Hairdresser Offers Unkind Cut

by Brian on January 6, 2011

in A Parent in Israel,Only in Israel

My daughter's no dummy

I’ve written before about how our family has become addicted to GroopBuy, the Jerusalem-based knock-off of the uber-popular Groupon in the U.S. (which just raised a ton of money this week).

The GroopBuy service offers a single “deal a day” with a big discount – say, a coupon for a NIS 120 meal at a trendy eatery for only NIS 40. If enough people reserve the deal to meet a GroopBuy-set minimum, your credit card is charged and you can download your coupon. There’s usually a time limit and a certain number of coupons per person or table. We’ve purchased from GroopBuy several times and enjoyed the results.

But there’s a dark side too. In our case: the Israeli hairdresser. We bought our daughter a coupon for a NIS 200 haircut for only NIS 60. She went in this week to claim her ‘do. But when she presented the coupon at the end of her haircut, the stylist refused.

“The coupon is only for one of my workers,” Eyal Sadon, the hairdresser and owner of the shop on Emek Refaim Street bearing his name, told my daughter. “I don’t need to give away my own services, I’m very busy.”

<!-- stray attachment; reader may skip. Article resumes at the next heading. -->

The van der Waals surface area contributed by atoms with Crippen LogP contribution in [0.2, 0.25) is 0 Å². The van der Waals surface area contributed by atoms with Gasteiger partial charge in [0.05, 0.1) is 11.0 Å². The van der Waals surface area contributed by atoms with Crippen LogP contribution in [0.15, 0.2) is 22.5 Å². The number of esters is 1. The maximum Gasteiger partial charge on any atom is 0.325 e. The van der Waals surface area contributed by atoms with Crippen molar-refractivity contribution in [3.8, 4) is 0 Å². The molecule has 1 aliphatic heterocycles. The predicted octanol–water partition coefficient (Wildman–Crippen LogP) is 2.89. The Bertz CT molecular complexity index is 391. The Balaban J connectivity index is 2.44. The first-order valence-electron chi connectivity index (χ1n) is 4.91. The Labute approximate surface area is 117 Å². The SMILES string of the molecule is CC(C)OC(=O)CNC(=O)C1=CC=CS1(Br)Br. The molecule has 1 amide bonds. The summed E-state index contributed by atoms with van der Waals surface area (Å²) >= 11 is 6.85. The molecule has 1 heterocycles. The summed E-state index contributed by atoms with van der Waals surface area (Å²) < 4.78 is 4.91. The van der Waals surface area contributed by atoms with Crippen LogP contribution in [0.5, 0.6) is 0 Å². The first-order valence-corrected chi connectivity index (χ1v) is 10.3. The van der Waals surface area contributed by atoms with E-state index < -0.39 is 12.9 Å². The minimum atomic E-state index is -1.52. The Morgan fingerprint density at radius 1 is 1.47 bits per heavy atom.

Never mind that the coupon said NIS 200 worth of styling and Sadon was the only one in the shop who charges that. Was he pulling a bait and switch – pay NIS 60 for your coupon to get a NIS 80 cut from a trainee and maybe the teenage girl won’t notice?

My daughter called me for help and I got on the phone with Sadon. “She can get a cartisia,” he said, referring to a kind of “membership” card with 10 cuts for the price of 9. Yeah, like we were ever going to go back to him.

I stood my ground. “She doesn’t have NIS 200 with her,” I told him firmly. “She came in with her coupon and you’re going to honor it.”

Perhaps it was out of a sense that his actions wouldn’t lead to new referrals (true), or maybe the fact that, the way GroopBuy works, he already had the money in his bank account from when our credit card was charged. For whatever reason, he backed down, gave a curt “OK” and hung up the phone.

I don’t have any sage advice here. Some vendors will be honest, others scoundrels and it’s hard to know when you buy. In general, I’d recommend sticking with deals where there is a clear price for an objective service (a restaurant or an annual pass to the Jerusalem Cinemateque for half price, as offered by competing group buy site Baligam).

And avoid any too good to be true sales where ambiguity may necessitate unexpected bargaining – like with a hairdresser aiming to take an altogether unkind cut.

I ranted about Eyal Sadon on Israelity first.

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